The Church raises the question concerning the need to establish comprehensive control over transnational corporations and the processes taking place in the financial sector of economy. This control, aimed to subject any entrepreneurial and financial activity to the interests of man and people, should be exercised through all mechanisms available in society and state.
The spiritual and cultural expansion fraught with total unification should be opposed through the joint efforts of the Church, state structures, civil society and international organisations for the sake of asserting in the world a truly equitable and mutually enriching cultural and informational exchange combined with efforts to protect the identity of nations and other human communities. One of the ways to do it is to ensure for countries and nations an access to basic technological resources which will enable them to disseminate and receive information on the global scale. The Church reminds that many national cultures have Christian roots. The followers of Christ therefore are called to promote the interconnectedness of the faith and the cultural heritage of nations, opposing resolutely any manifestations of anti-culture and commercialisation of the space allocated to information and arts.
Generally, the challenge of globalisation demands that contemporary society should give an appropriate response based on concern for the peaceful and dignified life for all people and combined with efforts for their spiritual perfection. In addition, efforts should be made to achieve such a world order which would be based on the principles of justice and the equality of people before God and exclude any suppression of their will by the centres of political, economic and informational influence.
XVI. 4. The contemporary international legal system is based on the priority given to the interests of the earthly life of man and human communities over religious values (especially in those cases when the former and the latter come into conflict). This priority is sealed in the national legislation of many countries. It is often built in the principles regulating various activities of the governmental bodies, public educational system, etc. Many influential public mechanisms use the same principle in their open confrontation with faith and the Church, aimed to oust them from public life. These manifestations create a general picture of the secularisation of public and social life.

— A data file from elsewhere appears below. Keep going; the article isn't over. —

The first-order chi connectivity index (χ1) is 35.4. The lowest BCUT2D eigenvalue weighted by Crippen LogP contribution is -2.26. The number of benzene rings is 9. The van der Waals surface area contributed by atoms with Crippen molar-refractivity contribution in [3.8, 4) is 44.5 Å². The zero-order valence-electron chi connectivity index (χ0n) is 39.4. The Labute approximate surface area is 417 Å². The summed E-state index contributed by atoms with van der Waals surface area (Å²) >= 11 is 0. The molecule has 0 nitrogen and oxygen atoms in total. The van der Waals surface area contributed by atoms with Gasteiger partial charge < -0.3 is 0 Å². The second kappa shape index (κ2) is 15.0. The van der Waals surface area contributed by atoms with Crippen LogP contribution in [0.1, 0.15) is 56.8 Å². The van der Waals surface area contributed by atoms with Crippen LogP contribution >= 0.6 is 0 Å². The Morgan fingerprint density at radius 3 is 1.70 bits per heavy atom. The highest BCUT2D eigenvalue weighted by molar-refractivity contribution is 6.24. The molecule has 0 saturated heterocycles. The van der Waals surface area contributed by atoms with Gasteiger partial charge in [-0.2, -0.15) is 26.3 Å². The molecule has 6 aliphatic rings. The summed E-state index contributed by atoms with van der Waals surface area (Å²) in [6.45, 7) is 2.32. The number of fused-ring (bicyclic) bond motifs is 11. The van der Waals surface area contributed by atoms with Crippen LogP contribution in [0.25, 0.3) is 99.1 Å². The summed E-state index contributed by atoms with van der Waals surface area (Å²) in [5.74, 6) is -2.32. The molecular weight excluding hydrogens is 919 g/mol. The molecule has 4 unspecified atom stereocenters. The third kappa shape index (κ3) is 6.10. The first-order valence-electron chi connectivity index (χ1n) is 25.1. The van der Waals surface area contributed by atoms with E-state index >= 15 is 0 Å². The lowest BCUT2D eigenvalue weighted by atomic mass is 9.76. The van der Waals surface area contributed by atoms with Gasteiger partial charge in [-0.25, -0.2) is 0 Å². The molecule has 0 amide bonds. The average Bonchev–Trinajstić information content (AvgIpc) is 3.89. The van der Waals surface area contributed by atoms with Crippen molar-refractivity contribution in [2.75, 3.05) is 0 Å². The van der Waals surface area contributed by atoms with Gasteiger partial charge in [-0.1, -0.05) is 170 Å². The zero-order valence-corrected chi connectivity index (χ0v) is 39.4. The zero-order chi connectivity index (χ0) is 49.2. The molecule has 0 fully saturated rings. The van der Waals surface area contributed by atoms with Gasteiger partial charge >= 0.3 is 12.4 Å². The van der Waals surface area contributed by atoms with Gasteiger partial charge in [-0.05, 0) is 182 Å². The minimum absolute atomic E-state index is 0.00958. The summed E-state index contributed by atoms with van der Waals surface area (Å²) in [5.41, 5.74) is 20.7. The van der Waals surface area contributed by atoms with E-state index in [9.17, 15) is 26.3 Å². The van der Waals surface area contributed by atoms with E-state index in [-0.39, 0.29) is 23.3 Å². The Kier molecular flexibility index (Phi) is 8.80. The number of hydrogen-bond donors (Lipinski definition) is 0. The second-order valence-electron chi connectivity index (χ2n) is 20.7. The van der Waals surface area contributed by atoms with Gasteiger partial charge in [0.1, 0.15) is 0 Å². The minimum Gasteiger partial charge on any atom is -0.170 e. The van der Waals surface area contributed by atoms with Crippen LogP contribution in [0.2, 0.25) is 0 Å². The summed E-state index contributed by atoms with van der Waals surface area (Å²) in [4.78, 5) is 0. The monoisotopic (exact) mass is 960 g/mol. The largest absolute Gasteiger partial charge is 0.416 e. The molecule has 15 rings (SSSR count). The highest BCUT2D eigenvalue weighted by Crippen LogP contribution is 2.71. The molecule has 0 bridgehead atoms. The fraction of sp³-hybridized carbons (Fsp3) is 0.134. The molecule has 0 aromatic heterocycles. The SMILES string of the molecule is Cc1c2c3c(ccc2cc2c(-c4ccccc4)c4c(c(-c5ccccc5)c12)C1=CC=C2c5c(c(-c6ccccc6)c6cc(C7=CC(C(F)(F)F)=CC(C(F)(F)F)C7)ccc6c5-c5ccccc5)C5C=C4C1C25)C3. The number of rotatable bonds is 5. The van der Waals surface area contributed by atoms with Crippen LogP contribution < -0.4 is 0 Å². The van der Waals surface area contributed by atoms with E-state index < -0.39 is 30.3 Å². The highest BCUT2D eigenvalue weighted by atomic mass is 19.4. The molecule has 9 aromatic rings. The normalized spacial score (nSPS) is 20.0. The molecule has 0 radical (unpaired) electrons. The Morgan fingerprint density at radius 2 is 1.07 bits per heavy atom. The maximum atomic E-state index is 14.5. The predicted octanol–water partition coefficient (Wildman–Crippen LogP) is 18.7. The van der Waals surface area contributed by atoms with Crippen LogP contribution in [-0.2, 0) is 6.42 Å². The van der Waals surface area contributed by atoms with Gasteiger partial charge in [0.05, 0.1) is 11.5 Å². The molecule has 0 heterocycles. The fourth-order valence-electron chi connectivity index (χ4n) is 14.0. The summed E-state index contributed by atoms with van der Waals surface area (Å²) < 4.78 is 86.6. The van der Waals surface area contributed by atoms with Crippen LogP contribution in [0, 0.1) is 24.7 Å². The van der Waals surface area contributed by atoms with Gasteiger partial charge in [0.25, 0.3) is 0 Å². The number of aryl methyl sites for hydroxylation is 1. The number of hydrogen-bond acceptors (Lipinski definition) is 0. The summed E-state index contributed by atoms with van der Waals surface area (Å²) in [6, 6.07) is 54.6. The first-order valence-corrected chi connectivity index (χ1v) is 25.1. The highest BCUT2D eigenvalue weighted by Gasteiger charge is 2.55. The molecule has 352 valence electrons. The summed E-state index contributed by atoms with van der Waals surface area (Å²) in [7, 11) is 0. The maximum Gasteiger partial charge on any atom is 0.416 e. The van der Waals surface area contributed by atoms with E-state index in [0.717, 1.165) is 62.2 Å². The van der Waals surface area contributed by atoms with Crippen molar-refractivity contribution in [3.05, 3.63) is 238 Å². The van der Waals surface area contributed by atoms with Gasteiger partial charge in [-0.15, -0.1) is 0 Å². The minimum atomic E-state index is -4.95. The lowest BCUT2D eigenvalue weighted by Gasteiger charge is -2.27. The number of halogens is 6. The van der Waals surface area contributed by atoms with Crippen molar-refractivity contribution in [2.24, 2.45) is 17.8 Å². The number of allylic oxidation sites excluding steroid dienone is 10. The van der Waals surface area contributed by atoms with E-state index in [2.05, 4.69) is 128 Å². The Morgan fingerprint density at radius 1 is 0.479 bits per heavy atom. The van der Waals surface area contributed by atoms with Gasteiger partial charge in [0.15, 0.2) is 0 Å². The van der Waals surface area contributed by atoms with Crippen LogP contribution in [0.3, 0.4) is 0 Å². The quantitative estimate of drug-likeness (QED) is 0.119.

While respecting the worldview of non-religious people and their right to influence social processes, the Church cannot favour a world order that puts in the centre of everything the human personality darkened by sin. This is why, invariably open to co-operation with people of non-religious convictions, the Church seeks to assert Christian values in the process of decision-making on the most important public issues both on national and international levels. She strives for the recognition of the legality of religious worldview as a basis for socially significant action (including those taken by state) and as an essential factor which should influence the development (amendment) of international law and the work of international organisations.
The Bases of the Social Concept of the Russian Orthodox Church are called to serve as a guide for the Synodal institutions, dioceses, monasteries, parishes and other canonical church institutions in their relations with various secular bodies and organisations and the non-church mass media. This document shall be used by the church authorities to make decisions on various issues relevant within particular states or a narrow period of time, as well as very particular subject matters. The document shall be included in the curriculum of the theological schools of Moscow Patriarchate. As changes take place in public and social life and new problems significant for the Church emerge in this area, the bases of the Church's social concept may be developed and improved. The results of this process shall be adopted by the Holy Synod, the Local or Bishops' Councils.